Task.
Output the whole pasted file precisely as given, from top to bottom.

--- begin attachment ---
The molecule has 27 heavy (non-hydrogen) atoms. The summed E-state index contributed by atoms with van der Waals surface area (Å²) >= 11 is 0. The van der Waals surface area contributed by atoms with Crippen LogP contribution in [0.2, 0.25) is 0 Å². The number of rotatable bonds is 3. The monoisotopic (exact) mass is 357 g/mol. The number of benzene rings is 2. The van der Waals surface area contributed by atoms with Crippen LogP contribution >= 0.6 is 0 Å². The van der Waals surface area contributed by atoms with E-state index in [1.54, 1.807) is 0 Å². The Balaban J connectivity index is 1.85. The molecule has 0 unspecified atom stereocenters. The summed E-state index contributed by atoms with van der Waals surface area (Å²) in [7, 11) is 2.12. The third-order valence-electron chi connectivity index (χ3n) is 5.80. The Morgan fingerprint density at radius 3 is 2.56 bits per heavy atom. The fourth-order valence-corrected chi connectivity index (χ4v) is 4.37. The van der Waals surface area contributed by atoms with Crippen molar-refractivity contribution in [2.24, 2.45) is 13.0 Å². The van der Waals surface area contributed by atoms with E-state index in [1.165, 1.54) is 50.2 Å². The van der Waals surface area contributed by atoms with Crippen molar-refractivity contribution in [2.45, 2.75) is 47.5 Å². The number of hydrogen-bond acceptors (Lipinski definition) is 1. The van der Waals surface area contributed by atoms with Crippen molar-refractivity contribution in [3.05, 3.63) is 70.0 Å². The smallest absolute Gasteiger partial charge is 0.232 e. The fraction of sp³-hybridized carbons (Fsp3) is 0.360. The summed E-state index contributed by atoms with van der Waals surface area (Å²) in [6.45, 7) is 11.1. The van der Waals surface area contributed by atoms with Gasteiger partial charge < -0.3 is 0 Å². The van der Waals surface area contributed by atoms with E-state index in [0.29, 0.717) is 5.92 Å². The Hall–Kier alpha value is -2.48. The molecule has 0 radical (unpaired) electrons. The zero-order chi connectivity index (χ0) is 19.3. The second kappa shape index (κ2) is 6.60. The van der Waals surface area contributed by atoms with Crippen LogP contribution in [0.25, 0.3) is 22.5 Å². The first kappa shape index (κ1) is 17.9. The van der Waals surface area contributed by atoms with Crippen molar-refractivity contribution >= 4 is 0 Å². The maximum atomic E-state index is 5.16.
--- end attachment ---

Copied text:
The molecule has 27 heavy (non-hydrogen) atoms. The summed E-state index contributed by atoms with van der Waals surface area (Å²) >= 11 is 0. The van der Waals surface area contributed by atoms with Crippen LogP contribution in [0.2, 0.25) is 0 Å². The number of rotatable bonds is 3. The monoisotopic (exact) mass is 357 g/mol. The number of benzene rings is 2. The van der Waals surface area contributed by atoms with Crippen LogP contribution >= 0.6 is 0 Å². The van der Waals surface area contributed by atoms with E-state index in [1.54, 1.807) is 0 Å². The Balaban J connectivity index is 1.85. The molecule has 0 unspecified atom stereocenters. The summed E-state index contributed by atoms with van der Waals surface area (Å²) in [7, 11) is 2.12. The third-order valence-electron chi connectivity index (χ3n) is 5.80. The Morgan fingerprint density at radius 3 is 2.56 bits per heavy atom. The fourth-order valence-corrected chi connectivity index (χ4v) is 4.37. The van der Waals surface area contributed by atoms with Crippen molar-refractivity contribution in [2.24, 2.45) is 13.0 Å². The van der Waals surface area contributed by atoms with E-state index in [1.165, 1.54) is 50.2 Å². The van der Waals surface area contributed by atoms with Crippen molar-refractivity contribution in [2.45, 2.75) is 47.5 Å². The number of hydrogen-bond acceptors (Lipinski definition) is 1. The van der Waals surface area contributed by atoms with Crippen molar-refractivity contribution in [3.05, 3.63) is 70.0 Å². The smallest absolute Gasteiger partial charge is 0.232 e. The fraction of sp³-hybridized carbons (Fsp3) is 0.360. The summed E-state index contributed by atoms with van der Waals surface area (Å²) in [6.45, 7) is 11.1. The van der Waals surface area contributed by atoms with Gasteiger partial charge < -0.3 is 0 Å². The van der Waals surface area contributed by atoms with E-state index in [0.29, 0.717) is 5.92 Å². The Hall–Kier alpha value is -2.48. The molecule has 0 radical (unpaired) electrons. The zero-order chi connectivity index (χ0) is 19.3. The second kappa shape index (κ2) is 6.60. The van der Waals surface area contributed by atoms with Crippen LogP contribution in [0.25, 0.3) is 22.5 Å². The first kappa shape index (κ1) is 17.9. The van der Waals surface area contributed by atoms with Crippen molar-refractivity contribution >= 4 is 0 Å². The maximum atomic E-state index is 5.16.